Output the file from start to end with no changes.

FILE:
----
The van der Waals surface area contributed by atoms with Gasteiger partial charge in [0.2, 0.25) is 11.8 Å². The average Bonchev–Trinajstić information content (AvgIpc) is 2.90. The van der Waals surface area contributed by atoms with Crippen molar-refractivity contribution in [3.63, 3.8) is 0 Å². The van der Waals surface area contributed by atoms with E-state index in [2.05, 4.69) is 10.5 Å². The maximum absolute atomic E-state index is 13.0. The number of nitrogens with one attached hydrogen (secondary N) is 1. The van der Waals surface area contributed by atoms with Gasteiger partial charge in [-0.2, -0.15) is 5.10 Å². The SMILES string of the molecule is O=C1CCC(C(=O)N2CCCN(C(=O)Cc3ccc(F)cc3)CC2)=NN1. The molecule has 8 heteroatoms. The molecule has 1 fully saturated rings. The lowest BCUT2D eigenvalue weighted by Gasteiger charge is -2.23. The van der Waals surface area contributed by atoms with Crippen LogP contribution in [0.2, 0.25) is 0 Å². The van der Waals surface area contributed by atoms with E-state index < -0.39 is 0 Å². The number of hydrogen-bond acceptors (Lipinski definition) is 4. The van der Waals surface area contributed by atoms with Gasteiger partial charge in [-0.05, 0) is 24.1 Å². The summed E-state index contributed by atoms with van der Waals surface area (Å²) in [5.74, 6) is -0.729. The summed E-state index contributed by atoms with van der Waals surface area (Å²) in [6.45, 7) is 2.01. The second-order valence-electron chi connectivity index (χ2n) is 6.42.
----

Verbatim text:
The van der Waals surface area contributed by atoms with Gasteiger partial charge in [0.2, 0.25) is 11.8 Å². The average Bonchev–Trinajstić information content (AvgIpc) is 2.90. The van der Waals surface area contributed by atoms with Crippen molar-refractivity contribution in [3.63, 3.8) is 0 Å². The van der Waals surface area contributed by atoms with E-state index in [2.05, 4.69) is 10.5 Å². The maximum absolute atomic E-state index is 13.0. The number of nitrogens with one attached hydrogen (secondary N) is 1. The van der Waals surface area contributed by atoms with Gasteiger partial charge in [-0.2, -0.15) is 5.10 Å². The SMILES string of the molecule is O=C1CCC(C(=O)N2CCCN(C(=O)Cc3ccc(F)cc3)CC2)=NN1. The molecule has 8 heteroatoms. The molecule has 1 fully saturated rings. The lowest BCUT2D eigenvalue weighted by Gasteiger charge is -2.23. The van der Waals surface area contributed by atoms with Crippen LogP contribution in [0.2, 0.25) is 0 Å². The van der Waals surface area contributed by atoms with E-state index < -0.39 is 0 Å². The number of hydrogen-bond acceptors (Lipinski definition) is 4. The van der Waals surface area contributed by atoms with Gasteiger partial charge in [-0.05, 0) is 24.1 Å². The summed E-state index contributed by atoms with van der Waals surface area (Å²) in [5.74, 6) is -0.729. The summed E-state index contributed by atoms with van der Waals surface area (Å²) in [6.45, 7) is 2.01. The second-order valence-electron chi connectivity index (χ2n) is 6.42.